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Criminal Defense Archives

Report reveals racial disparity in federal sentencing

Federal judges in North Carolina and around the country routinely hand down harsher sentences to African American criminal defendants than they do to white offenders, according to a report released by the U.S. Sentencing Commission. The Demographic Differences in Sentencing report, which was published by the independent judicial branch agency on Nov. 14, revealed that black men get sentences that are 19.1 percent longer on average than white males convicted of the same offenses.

Black people may be treated more harshly by prosecutors

North Carolina residents may have heard that black people are disproportionately charged with crimes. A new study shows that black people also face worse treatment by prosecutors and the courts after they have been charged with criminal offenses.

Posting bail in North Carolina

North Carolina residents who are taken into custody on criminal charges are usually anxious to regain their freedom as soon as possible, and this generally involves posting some sort of bail. The judges who oversee arraignment hearings take several factors into consideration before setting bail, but their chief concern is whether or not the defendant poses a flight risk. This is because bail is set to ensure that criminal defendants appear at their trials. Bail is not ordered to punish defendants and it does not necessarily reflect the severity of the crime or crimes involved.

Defining a speedy trial

The Sixth Amendment gives people in North Carolina and around the country the right to a speedy jury trial. Furthermore, a defendant must be tried in front of an impartial jury who finds that person guilty beyond all reasonable doubt. In most cases, the word speedy means a reasonable amount of time after a person is charged and taken into custody. However, a reasonable amount of time may depend on the facts and other circumstances of a case itself.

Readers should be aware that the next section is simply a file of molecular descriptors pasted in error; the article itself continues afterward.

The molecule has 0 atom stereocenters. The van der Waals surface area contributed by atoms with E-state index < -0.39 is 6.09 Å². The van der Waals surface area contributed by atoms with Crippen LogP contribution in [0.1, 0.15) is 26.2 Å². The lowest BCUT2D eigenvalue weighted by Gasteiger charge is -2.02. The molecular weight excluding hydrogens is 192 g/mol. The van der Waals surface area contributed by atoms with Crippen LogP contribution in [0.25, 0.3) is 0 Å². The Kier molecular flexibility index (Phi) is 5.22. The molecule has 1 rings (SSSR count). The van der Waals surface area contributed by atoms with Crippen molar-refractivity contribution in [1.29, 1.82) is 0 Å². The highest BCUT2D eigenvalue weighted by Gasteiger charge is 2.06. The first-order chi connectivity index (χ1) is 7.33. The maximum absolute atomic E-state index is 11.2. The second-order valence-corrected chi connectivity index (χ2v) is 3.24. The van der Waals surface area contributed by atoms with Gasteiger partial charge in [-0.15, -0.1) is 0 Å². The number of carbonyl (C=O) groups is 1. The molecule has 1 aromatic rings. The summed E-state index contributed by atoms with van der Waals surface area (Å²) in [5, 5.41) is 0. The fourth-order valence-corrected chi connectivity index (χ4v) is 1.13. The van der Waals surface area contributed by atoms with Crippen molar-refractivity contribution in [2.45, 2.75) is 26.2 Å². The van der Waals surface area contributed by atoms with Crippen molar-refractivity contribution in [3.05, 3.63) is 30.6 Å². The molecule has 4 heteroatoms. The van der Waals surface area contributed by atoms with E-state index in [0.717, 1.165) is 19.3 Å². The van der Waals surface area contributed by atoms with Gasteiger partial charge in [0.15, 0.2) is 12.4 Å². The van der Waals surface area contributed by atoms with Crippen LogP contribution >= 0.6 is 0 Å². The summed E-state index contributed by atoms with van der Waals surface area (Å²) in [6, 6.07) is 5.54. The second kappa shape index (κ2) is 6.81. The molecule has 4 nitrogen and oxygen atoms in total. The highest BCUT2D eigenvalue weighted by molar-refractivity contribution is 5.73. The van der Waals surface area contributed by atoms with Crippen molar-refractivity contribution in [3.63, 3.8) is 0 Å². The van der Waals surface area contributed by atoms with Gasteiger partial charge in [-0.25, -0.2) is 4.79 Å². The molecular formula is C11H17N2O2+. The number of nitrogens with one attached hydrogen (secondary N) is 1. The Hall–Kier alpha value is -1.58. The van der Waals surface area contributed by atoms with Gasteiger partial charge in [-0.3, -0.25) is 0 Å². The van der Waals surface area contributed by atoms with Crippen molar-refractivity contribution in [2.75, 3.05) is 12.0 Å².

Report shows how government hacking may be challenged

North Carolina residents may have heard that federal agents are more and more spying on computer users, remotely and secretly, so that they can obtain evidence. However, a report that was released on March 30 offers ways in which this surveillance activity can be challenged.

Mentally ill is not the same as insane

On July 20, 2012, a man reportedly walked into a theater in a Denver suburb and opened fire on the audience. In the course of a few minutes, he killed 12 people and injured 70. During his murder trial, his attorneys have admitted that he committed the shooting. However, as in North Carolina, Colorado law allows someone charged with a crime to potentially escape capital punishment by pleading not guilty by reason of insanity.

Right to counsel may not include right to pay counsel

In a case currently pending before the U.S. Supreme Court, the government has argued that its interests in obtaining recovery of government funds obtained through fraud takes precedence over the Sixth Amendment right to counsel. If the Supreme Court takes the case, North Carolina criminal defendants may find themselves without the ability to pay for the counsel that the Sixth Amendment gives them the right to retain.

The perks of a plea bargain

While a plea bargain may often be considered an admission of guilt, there's more to the purpose of accepting a plea bargain than North Carolina residents may think. A plea bargain may be helpful to not only the defendant but the prosecuting attorney and judge, too.

The danger of false confessions is very, very real

In a criminal trial, prosecutors must prove the defendant is guilty beyond a reasonable doubt. It is the highest evidentiary standard, and some pieces of evidence hold more weight with jurors. "I did it" is one of the most powerful pieces of evidence, but is it reliable?

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Plumides, Romano, Johnson & Cacheris, PC
301 South McDowell Street, Suite 130
Charlotte, NC 28204

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